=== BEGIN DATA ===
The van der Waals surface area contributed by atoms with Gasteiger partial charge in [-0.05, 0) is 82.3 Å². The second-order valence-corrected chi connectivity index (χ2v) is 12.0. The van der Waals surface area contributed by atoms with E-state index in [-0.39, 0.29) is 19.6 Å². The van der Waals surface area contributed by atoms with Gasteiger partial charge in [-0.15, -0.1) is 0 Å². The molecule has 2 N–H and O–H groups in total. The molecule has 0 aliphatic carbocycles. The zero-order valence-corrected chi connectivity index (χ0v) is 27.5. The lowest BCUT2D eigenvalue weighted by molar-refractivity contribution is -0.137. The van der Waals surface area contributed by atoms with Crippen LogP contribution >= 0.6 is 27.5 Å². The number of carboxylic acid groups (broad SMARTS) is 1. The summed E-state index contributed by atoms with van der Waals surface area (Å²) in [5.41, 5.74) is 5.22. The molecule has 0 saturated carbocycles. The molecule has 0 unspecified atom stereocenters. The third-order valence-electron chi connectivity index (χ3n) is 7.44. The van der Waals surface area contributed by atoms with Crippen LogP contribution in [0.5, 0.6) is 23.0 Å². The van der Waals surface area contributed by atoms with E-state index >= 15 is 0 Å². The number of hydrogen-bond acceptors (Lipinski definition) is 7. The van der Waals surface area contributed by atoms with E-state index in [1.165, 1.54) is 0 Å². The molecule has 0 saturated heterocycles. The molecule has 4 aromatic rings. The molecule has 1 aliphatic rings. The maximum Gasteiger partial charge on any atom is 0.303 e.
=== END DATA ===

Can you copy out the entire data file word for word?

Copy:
The van der Waals surface area contributed by atoms with Gasteiger partial charge in [-0.05, 0) is 82.3 Å². The second-order valence-corrected chi connectivity index (χ2v) is 12.0. The van der Waals surface area contributed by atoms with E-state index in [-0.39, 0.29) is 19.6 Å². The van der Waals surface area contributed by atoms with Gasteiger partial charge in [-0.15, -0.1) is 0 Å². The molecule has 2 N–H and O–H groups in total. The molecule has 0 aliphatic carbocycles. The zero-order valence-corrected chi connectivity index (χ0v) is 27.5. The lowest BCUT2D eigenvalue weighted by molar-refractivity contribution is -0.137. The van der Waals surface area contributed by atoms with Crippen LogP contribution >= 0.6 is 27.5 Å². The number of carboxylic acid groups (broad SMARTS) is 1. The summed E-state index contributed by atoms with van der Waals surface area (Å²) in [5.41, 5.74) is 5.22. The molecule has 0 saturated carbocycles. The molecule has 0 unspecified atom stereocenters. The third-order valence-electron chi connectivity index (χ3n) is 7.44. The van der Waals surface area contributed by atoms with Crippen LogP contribution in [0.5, 0.6) is 23.0 Å². The van der Waals surface area contributed by atoms with E-state index >= 15 is 0 Å². The number of hydrogen-bond acceptors (Lipinski definition) is 7. The van der Waals surface area contributed by atoms with E-state index in [1.165, 1.54) is 0 Å². The molecule has 0 saturated heterocycles. The molecule has 4 aromatic rings. The molecule has 1 aliphatic rings. The maximum Gasteiger partial charge on any atom is 0.303 e.